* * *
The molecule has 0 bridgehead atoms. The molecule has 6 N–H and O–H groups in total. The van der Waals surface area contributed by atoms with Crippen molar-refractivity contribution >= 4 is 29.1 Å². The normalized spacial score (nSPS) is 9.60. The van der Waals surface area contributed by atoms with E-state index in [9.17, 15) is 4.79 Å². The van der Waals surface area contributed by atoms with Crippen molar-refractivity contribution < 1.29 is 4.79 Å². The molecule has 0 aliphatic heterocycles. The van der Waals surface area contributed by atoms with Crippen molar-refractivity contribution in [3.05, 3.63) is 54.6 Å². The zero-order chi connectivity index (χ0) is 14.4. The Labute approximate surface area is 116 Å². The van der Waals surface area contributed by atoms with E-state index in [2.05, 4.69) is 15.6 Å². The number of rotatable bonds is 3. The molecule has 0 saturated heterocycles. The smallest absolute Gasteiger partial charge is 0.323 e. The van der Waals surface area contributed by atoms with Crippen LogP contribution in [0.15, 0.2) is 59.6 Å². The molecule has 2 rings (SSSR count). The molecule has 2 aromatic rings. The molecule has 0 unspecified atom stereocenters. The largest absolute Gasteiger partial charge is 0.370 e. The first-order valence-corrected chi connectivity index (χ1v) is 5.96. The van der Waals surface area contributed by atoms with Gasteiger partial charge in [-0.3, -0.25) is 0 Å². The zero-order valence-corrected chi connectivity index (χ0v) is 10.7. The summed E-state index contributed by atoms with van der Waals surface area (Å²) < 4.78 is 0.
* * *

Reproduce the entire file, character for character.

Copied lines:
The molecule has 0 bridgehead atoms. The molecule has 6 N–H and O–H groups in total. The van der Waals surface area contributed by atoms with Crippen molar-refractivity contribution >= 4 is 29.1 Å². The normalized spacial score (nSPS) is 9.60. The van der Waals surface area contributed by atoms with E-state index in [9.17, 15) is 4.79 Å². The van der Waals surface area contributed by atoms with Crippen molar-refractivity contribution < 1.29 is 4.79 Å². The molecule has 0 aliphatic heterocycles. The van der Waals surface area contributed by atoms with Crippen molar-refractivity contribution in [3.05, 3.63) is 54.6 Å². The zero-order chi connectivity index (χ0) is 14.4. The Labute approximate surface area is 116 Å². The van der Waals surface area contributed by atoms with E-state index in [2.05, 4.69) is 15.6 Å². The number of rotatable bonds is 3. The molecule has 0 saturated heterocycles. The smallest absolute Gasteiger partial charge is 0.323 e. The van der Waals surface area contributed by atoms with Crippen LogP contribution in [0.15, 0.2) is 59.6 Å². The molecule has 2 rings (SSSR count). The molecule has 2 aromatic rings. The molecule has 0 unspecified atom stereocenters. The largest absolute Gasteiger partial charge is 0.370 e. The first-order valence-corrected chi connectivity index (χ1v) is 5.96. The van der Waals surface area contributed by atoms with Gasteiger partial charge in [-0.3, -0.25) is 0 Å². The zero-order valence-corrected chi connectivity index (χ0v) is 10.7. The summed E-state index contributed by atoms with van der Waals surface area (Å²) < 4.78 is 0.